Listen to today's episode of StarDate on the web the same day it airs in high-quality streaming audio without any extra ads or announcements. Choose a $8 one-month pass, or listen every day for a year for just $30.
You are here
More Moon and Venus
The crescent Moon and the planet Venus continue their show in the western sky this evening. Venus is the brilliant “evening star,” and is below the Moon as twilight begins to fade.
Today, Venus and the Moon are both dry. The Moon has some frozen water mixed with its powdery dirt, and some large chunks of ice at its poles, but it’s still far dryer than any desert here on Earth. And Venus has just a trace of water vapor in its dense, hot atmosphere.
But Venus once had much more water than it does today — perhaps enough to fill oceans.
The evidence of a wetter Venus is found in the planet’s upper atmosphere, where hydrogen is escaping into space. The hydrogen comes from water molecules that have been split apart by ultraviolet energy from the Sun. The rate at which Venus is losing hydrogen indicates that it must have had a lot more water in its past.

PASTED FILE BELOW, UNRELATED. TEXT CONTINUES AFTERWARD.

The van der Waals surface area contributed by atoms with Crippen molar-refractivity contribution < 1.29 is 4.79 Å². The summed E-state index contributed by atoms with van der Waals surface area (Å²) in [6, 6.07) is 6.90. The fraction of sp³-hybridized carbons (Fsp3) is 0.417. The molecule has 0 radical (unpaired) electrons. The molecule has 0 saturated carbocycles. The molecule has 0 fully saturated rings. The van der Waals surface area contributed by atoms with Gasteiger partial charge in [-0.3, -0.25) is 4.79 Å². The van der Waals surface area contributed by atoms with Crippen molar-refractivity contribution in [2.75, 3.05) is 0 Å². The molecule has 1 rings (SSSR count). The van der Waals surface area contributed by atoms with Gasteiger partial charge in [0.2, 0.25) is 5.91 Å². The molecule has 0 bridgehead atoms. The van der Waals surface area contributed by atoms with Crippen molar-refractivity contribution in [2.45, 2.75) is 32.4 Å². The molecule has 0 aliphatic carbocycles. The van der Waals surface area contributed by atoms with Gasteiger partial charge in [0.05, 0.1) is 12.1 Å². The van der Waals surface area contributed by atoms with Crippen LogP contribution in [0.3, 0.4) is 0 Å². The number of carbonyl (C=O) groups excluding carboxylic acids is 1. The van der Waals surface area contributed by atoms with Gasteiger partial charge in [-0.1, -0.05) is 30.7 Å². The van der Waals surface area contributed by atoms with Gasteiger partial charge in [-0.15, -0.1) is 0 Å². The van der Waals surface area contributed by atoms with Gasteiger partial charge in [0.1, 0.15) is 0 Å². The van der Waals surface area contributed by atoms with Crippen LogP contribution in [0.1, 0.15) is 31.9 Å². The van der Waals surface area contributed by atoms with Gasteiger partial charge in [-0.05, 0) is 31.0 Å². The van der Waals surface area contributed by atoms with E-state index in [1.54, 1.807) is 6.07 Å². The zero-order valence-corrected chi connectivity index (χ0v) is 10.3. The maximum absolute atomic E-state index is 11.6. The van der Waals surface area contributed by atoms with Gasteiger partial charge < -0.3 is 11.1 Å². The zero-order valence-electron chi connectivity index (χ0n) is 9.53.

In addition, the ratio of normal hydrogen to “heavy” hydrogen — a form that Venus is more likely to hold on to — also suggests that Venus must have had more water in the past.
Just how much is uncertain, though. Some scientists say that oceans could have covered much of Venus during the planet’s early history. As Venus got hotter, the water evaporated and climbed into the upper atmosphere. There, it was split apart, with the hydrogen escaping into space, and the oxygen binding with other elements.
Future missions to Venus may solve the mystery of the planet’s watery past.
Script by Damond Benningfield, Copyright 2011
- ‹ Previous
- Next ›